International law and regulations have considered that girls are particularly vulnerable and may face discrimination at all stages of the juvenile justice system. In terms of statistics there have been a few female children who come into contact with the law as offenders, most of the girls are victims of sexual abuse. Female juveniles who come into contact with the law as victims also require extra protection as they are usually victimized in the justice system and society as well. Most of the sexual abuses of the girl child are done by perpetrators who seem to have an economic upper hand over the victim.
International law
Zimbabwe has been a party to the Convention on the Rights of the Child (hereafter the CRC) since 1991.The Convention on the Rights of the Child has influenced the development and drafting of pieces of legislation that address the rights of children in contact with the law. There are principles and guidelines and minimum standards that have given more detail to the broad principles addressed in the CRC relating to the children who come in contact with the law. Prominent ones on the aspect of juvenile justice are The United Nations (UN) Standards Minimum Rules on the Administration of Juvenile Justice Beijing Rules, The UN Rules for the Protection of Juveniles Deprived of their Liberty (UN JDL Rules), adopted in 1990 and United Nations Guidelines for the Prevention of Juvenile Delinquency, Guidelines for Action on Children in the Criminal Justice System.
Article 37 of the CRC provides that State parties shall ensure that no child is subjected to torture, inhuman and degrading treatment. Furthermore it states that no child shall be deprived of his or her liberty unless it is only a measure of last resort. When a child is deprived of his or her liberty they should have access to legal and any other form of assistance. Furthermore, every child deprived shall be separated from adults unless it is considered to be in the best interest of the child not to do so, such a separation of achild from adults when they are incarcerated is indeed indicative of the need to have such resources. In addition Article 40 of CRC also addresses the rights of children who have been alleged to have infringed penal law. The crucial aspect is the treatment of children in a manner consistent with the promotion of the child’s sense of dignity and worth. When a child is charged with an offence they should be guaranteed of being promptly informed of their charge and rights and have their matter determined without prompt delay.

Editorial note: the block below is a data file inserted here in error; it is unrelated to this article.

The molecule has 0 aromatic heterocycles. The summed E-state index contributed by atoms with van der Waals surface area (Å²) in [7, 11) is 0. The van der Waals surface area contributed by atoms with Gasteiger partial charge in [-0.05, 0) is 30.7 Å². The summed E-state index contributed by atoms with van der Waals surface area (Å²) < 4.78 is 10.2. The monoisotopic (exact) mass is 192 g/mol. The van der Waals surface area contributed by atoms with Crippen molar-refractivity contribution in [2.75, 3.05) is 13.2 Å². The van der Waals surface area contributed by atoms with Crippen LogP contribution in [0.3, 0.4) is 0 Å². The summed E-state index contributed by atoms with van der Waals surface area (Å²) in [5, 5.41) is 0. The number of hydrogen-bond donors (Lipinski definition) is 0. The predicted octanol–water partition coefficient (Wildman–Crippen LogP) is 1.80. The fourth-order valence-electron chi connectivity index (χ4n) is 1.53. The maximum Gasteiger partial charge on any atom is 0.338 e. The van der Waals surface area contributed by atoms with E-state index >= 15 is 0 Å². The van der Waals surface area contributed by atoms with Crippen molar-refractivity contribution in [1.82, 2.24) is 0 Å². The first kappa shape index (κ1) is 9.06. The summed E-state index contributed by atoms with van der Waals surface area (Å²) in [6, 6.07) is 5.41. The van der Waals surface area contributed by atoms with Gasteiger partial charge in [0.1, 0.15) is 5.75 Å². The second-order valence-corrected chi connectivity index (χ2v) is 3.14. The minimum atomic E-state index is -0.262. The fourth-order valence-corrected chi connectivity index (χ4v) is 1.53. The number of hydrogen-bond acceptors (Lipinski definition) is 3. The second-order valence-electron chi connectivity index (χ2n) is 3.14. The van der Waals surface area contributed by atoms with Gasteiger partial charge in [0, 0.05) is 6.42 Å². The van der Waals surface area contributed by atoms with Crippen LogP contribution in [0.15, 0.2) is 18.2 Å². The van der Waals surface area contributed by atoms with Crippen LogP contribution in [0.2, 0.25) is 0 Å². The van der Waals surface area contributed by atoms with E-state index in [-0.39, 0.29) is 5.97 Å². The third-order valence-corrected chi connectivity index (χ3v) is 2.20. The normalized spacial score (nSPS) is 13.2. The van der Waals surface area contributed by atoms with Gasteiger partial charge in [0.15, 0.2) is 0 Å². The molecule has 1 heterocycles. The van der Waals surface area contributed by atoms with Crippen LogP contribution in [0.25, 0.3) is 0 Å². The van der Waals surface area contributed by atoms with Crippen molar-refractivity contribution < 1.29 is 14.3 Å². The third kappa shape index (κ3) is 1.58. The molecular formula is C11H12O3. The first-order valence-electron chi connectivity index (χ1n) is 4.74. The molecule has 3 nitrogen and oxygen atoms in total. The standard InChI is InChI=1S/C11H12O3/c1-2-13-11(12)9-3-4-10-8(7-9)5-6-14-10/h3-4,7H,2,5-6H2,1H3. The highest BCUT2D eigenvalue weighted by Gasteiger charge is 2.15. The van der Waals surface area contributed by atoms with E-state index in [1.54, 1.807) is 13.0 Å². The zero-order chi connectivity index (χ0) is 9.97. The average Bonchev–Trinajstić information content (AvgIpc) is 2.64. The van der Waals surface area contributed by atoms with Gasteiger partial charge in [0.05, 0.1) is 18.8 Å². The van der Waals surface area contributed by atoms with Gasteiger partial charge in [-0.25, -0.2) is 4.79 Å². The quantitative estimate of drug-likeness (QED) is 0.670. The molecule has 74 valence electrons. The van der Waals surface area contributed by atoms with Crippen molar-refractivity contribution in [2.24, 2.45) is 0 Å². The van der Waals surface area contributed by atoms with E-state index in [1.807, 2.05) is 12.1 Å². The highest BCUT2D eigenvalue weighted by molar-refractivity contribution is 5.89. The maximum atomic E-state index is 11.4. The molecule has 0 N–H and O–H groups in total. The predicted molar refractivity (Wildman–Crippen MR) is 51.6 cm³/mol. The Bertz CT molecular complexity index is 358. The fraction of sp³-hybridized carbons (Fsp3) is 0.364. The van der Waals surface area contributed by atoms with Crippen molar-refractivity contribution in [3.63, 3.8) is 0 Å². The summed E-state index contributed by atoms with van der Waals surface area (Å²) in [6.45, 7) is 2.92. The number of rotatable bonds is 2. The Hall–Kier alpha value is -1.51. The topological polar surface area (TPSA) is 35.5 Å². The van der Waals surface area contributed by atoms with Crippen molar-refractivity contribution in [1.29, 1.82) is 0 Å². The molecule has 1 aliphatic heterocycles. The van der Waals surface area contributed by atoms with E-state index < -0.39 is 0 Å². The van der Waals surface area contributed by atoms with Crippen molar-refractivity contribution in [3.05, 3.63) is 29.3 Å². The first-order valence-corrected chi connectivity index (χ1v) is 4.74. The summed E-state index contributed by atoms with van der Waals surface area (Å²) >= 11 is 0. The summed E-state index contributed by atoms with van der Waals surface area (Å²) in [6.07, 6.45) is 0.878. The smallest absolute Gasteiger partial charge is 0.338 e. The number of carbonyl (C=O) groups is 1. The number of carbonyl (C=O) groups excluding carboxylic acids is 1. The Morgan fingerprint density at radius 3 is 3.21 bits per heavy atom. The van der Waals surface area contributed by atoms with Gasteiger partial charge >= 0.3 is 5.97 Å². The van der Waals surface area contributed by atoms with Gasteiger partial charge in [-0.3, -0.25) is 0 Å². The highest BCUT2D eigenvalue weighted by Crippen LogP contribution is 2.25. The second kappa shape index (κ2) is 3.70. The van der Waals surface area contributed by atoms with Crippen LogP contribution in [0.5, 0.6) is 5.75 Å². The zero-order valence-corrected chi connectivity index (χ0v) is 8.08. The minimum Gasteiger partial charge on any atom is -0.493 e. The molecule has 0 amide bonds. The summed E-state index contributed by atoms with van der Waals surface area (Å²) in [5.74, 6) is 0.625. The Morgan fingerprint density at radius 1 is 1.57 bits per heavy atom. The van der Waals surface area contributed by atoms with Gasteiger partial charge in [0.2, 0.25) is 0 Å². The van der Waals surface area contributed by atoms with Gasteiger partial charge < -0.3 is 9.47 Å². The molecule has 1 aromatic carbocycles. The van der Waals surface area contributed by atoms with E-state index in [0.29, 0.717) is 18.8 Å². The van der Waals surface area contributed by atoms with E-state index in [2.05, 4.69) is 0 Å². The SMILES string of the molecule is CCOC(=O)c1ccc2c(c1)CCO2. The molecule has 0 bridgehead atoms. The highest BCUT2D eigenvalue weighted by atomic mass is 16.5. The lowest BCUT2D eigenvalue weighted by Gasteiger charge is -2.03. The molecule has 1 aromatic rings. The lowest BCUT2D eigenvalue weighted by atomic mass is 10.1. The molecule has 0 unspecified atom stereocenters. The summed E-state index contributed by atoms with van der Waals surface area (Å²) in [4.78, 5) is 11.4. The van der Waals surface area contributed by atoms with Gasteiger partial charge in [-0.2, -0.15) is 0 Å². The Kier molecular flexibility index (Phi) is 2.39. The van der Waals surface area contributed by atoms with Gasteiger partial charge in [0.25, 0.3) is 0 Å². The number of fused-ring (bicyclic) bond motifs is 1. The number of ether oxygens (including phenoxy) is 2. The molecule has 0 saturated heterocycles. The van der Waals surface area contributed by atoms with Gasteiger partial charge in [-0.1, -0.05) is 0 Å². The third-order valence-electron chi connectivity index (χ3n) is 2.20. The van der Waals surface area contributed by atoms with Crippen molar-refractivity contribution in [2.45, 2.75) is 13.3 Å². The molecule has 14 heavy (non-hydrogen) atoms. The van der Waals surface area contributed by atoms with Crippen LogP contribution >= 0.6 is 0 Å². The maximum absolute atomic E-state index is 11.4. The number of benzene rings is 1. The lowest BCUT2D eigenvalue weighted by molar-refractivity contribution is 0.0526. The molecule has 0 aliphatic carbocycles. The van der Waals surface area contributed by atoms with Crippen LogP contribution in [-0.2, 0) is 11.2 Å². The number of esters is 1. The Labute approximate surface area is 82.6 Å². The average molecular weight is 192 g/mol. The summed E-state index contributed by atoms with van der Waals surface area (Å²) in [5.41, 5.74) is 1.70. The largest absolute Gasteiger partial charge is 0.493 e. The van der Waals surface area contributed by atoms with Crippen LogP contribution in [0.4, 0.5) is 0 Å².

However solace can be found in the General Comment NO 10 (2007) on Children’s Rights in the Juvenile Justice System by the Committee on the Rights of the Child where the Committee noted that in developing a comprehensive juvenile justice policy States should not be limited to the specific provisions of the CRC contained in article 37 and 40. In the objectives of the General Comment it is stated that the leading principles contained in article 2, 3, 6 and 12 of the CRC are of equal significance in addressing children in the justice system. Consideration of the best interests of children in the criminal justice system means that the traditional objectives of criminal justice such as repression and retribution must give way to the restorative and rehabilitation objectives when dealing with juveniles. Worth noting is section 81(2) of the Constitution which states that the best interests of the child shall be the paramount consideration in every matter concerning a child. Thus placing an obligation on policy makers, decision makers and budgeting to focus on creation an environment that focuses on ensuring that the socio-economic needs of children who come into contact with the law.
Zimbabwean Legislative position
The Constitution of Zimbabwe Amendment (No 20) Act 2013 has incorporated children’s rights in the declaration of rights thus bringing a new approach to rights of children in Zimbabwe. This comes as a positive development as there are comprehensive laws that are aimed at protecting children although issues of child abuse are still on the increase around the country. Section 19(1), (2) and 81 (1) (e), (f) provide for the socio-economic rights of children although there is a limitation clause “subject to the availability of resources” can be interpreted as a drawback as the government can use this in defence of failure to provide the requisite socio-economic rights of children. However it remains crucial for the State to progressively realize the socio-economic rights of children by at least providing the minimum core content of each socio-economic right.